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Here are some details about the inherent risks in using reservoirs to store water...



In case you haven't shared the information on water quality impacts in mine

pits from EPA employee Richard Harvey, below, you may want to do that now.


EPA "relieved" Mr. Harvey of his Everglades duties in 2007, but I suspect he

would share his list of water quality literature with you.


> From: Bob Mooney


> Sent: Saturday, August 06, 2005 9:53 AM

> Subject: Re: Scientist: reservior may be dangerous to public [EPA's Richard

Harvey says planned Berry Groves storage could foster blue-green algae

outbreaks] (Naples News, 8/6/05)

> Archives:

>  - - - - - - - - - - - - - - - - - - - - - - - - - - - - - - - - - - -

> Letter from Richard Harvey,

> a scientist with the U.S. Environmental Protection Agency

>    Naples Daily News


>    August 5, 2005


> While pulling together the requested Acceler8 update document, I've come

> across a potentially very serious issue that needs to be brought to your

> attention and addressed soon. That issue is the very real possibility that

> the 40,000+ acres of "waters of the U.S." reservoirs that are proposed for

> construction may end up being incubators for developing dense blooms of

> potentially toxic cyanobacteria (blue-green algae) with some very serious

> public health and ecosystem consequences. I've drafted a paper discussing

> this issue which consists primarily of a limited literature review (let me

> know if you want copies of the papers/articles) and discussions with folks

> who are more knowledgeable about these issues than I am--including three

> very respected PhD's who are all former Lake Okeechobee project managers

> for the Water Management District and who share this concern. I urge you to

> read the attached "Reservoir WQ" file--as well as the file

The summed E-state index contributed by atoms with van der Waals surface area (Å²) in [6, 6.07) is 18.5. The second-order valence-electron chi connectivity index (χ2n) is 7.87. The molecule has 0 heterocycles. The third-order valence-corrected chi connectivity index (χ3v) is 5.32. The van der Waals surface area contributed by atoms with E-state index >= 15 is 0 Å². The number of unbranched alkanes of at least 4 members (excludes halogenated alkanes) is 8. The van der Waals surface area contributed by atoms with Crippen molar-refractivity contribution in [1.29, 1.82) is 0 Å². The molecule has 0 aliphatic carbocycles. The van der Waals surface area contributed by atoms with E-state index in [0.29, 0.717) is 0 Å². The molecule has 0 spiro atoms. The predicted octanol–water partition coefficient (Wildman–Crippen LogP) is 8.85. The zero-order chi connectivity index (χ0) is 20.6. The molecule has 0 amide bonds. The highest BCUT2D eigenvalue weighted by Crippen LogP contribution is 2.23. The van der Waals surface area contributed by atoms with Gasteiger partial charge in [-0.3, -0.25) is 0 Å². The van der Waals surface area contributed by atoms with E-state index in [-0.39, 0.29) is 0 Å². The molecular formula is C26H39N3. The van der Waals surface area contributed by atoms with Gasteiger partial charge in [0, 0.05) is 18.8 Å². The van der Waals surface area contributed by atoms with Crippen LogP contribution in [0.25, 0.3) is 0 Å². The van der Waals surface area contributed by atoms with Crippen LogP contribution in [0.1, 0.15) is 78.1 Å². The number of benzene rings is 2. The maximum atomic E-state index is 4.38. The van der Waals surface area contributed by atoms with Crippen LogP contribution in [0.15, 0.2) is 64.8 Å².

> titled "pointstoponder."

> We all recognize how desperately the system needs to be able to store water-

> -but we don't need to be creating systems full of toxic ooze-even if it

> might result in higher life forms evolving in South Florida. (of-course

> only the unwashed heathens believe in evolution--just a little humor). If

> there is any doubt that algal blooms will occur just see my third

> attachment which is a photo taken from my place in Stuart--which is only

> 100 ft. off the South Fork of the St. Lucie River-- which is currently

> receiving the Lake Okeechobee discharges. There are also reports of several

> dead manatees and dolphins in the river the last few days--although the

> causes of the deaths have not been identified.

> I've asked Bill Bokey of our SESD (Science and Ecosystems Support Division)

> to take a look at the Reservoir paper and provide me with comments--as well

> as our TMDL folks--so I can take advantage of their expertise.

> I very much hope my concerns are wrong--but we don't need to be building

> reservoirs for restoration--only to do what we always seem to do down here--

> which is make things worse--an provide a story line for Carl Hiassen (sp).

> and we certainly don't need to be endangering public health.

> I also understand that the ACOE has prepared a draft paper on mitigation

> for the Acceler8 projects--which they will not share with us. Anyone know

> what it says? Is it based on the maybe correct-maybe not assumption that

> what we are doing will result in actual "restoration"?

> Don't shoot the messenger!!!

> Richard



> On Sat, 6 Aug 2005 06:44:20 -0700, Bob Mooney <robert.mooney@USA.NET> wrote:

> >

> >Education, health care on Governor Bush's to-do list in D.C.

> >

> >   By Larry Lipman

> >   Palm Beach Post Washington Bureau

> >   Saturday, August 06, 2005


> >Also while in Washington, Bush was scheduled to meet with Stephen Johnson,

> >the new Environmental Protection Agency administrator, to discuss

> >Everglades restoration and with Admiral Michael Mullen, the new chief of

> >naval operations.

> >

> >Among the topics Bush said he would discuss with Johnson would be the

> >state's commitment to cleaning up the water flowing into the Everglades

> >through the Modified Waters Project.

> >> >


> >

> >> Archives:

> >>

> >>Scientist: reservior may be dangerous to public

> >>

> >>   By CHAD GILLIS,

> >>

> >>   Naples News

> >>